Clinical manifestations of ocular toxoplasmosis

Ocul Immunol Inflamm. 2011 Apr;19(2):91-102. doi: 10.3109/09273948.2011.564068.


Clinical manifestations of ocular toxoplasmosis are reviewed. Findings of congenital and acute acquired ocular toxoplasmosis include retinal scars, white-appearing lesions in the active phase often associated with vitritis. Complications can include fibrous bands, secondary serous or rhegmatogenous retinal detachments, optic neuritis and neuropathy, cataracts, increased intraocular pressure during active infection, and choroidal neovascular membranes. Recurrences in untreated congenital toxoplasmosis occur in teenage years. Manifestations at birth are less severe, and recurrences are fewer in those who were treated promptly early in the course of their disease in utero and in the first year of life. Severe retinal involvement is common at diagnosis of symptomatic congenital toxoplasmosis in the United States and Brazil. Acute acquired infections also may be complicated by toxoplasmic retinochoroiditis, with recurrences most common close to the time of acquisition. Suppressive treatment can reduce recurrent disease.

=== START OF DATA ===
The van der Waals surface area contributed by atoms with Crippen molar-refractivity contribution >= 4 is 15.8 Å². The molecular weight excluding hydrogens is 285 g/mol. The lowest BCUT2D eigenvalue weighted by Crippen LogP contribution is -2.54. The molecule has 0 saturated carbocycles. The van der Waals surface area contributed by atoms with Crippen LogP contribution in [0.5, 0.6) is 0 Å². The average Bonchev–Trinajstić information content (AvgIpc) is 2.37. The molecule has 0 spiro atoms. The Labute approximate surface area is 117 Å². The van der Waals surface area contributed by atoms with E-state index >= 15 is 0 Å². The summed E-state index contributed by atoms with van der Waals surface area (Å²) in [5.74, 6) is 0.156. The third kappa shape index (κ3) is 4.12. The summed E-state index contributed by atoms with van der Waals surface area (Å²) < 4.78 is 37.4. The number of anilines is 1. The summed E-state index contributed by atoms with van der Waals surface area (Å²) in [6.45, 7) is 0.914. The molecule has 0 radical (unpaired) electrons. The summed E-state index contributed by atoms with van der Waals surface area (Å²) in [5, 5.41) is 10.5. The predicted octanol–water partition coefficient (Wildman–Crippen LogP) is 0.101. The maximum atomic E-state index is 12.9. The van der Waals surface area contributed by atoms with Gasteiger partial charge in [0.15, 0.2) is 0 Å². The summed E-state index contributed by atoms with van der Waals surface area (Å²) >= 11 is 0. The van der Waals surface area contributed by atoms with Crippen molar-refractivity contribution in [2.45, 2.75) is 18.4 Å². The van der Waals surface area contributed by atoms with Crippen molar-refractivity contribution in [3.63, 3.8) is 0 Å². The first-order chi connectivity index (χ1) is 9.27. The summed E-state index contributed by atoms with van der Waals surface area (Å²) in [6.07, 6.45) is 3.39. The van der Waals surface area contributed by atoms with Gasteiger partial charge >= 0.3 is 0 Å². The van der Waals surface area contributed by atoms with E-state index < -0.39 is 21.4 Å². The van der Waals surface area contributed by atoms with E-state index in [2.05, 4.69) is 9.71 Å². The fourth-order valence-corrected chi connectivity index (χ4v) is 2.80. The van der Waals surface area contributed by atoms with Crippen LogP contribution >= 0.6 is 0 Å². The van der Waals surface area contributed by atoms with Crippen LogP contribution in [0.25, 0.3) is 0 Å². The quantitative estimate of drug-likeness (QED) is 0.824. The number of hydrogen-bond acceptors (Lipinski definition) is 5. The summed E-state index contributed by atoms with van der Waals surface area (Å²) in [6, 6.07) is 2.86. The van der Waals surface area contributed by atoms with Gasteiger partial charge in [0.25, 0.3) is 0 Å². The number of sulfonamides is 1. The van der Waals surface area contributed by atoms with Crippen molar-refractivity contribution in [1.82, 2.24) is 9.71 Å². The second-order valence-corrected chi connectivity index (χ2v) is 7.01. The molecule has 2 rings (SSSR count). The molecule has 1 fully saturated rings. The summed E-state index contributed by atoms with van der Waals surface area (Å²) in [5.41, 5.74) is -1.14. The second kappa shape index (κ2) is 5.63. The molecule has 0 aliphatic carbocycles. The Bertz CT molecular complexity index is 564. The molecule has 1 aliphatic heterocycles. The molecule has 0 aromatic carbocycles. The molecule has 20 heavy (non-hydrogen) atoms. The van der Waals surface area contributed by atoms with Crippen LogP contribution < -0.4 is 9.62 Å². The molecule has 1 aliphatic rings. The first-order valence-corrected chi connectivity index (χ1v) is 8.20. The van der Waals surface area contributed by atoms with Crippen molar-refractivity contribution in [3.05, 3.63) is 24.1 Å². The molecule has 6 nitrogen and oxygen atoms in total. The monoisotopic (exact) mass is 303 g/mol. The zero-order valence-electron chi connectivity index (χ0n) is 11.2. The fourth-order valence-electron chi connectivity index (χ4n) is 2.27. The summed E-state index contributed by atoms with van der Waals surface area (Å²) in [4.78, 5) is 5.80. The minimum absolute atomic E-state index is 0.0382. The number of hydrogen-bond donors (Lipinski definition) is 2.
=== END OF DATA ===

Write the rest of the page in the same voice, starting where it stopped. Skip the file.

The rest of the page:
Publication types

  • Research Support, N.I.H., Extramural
  • Research Support, Non-U.S. Gov't
  • Review

MeSH terms

  • Brazil
  • Cataract / parasitology
  • Choroiditis / parasitology
  • Cicatrix / parasitology
  • Eye Diseases
  • Humans
  • Inflammation / parasitology
  • Optic Nerve Diseases / parasitology
  • Recurrence
  • Retinal Diseases / parasitology
  • Toxoplasmosis, Ocular / complications*
  • Toxoplasmosis, Ocular / congenital
  • Toxoplasmosis, Ocular / physiopathology
  • United States
  • Uveitis, Anterior / parasitology
  • Vision Disorders / parasitology
  • Vitreous Body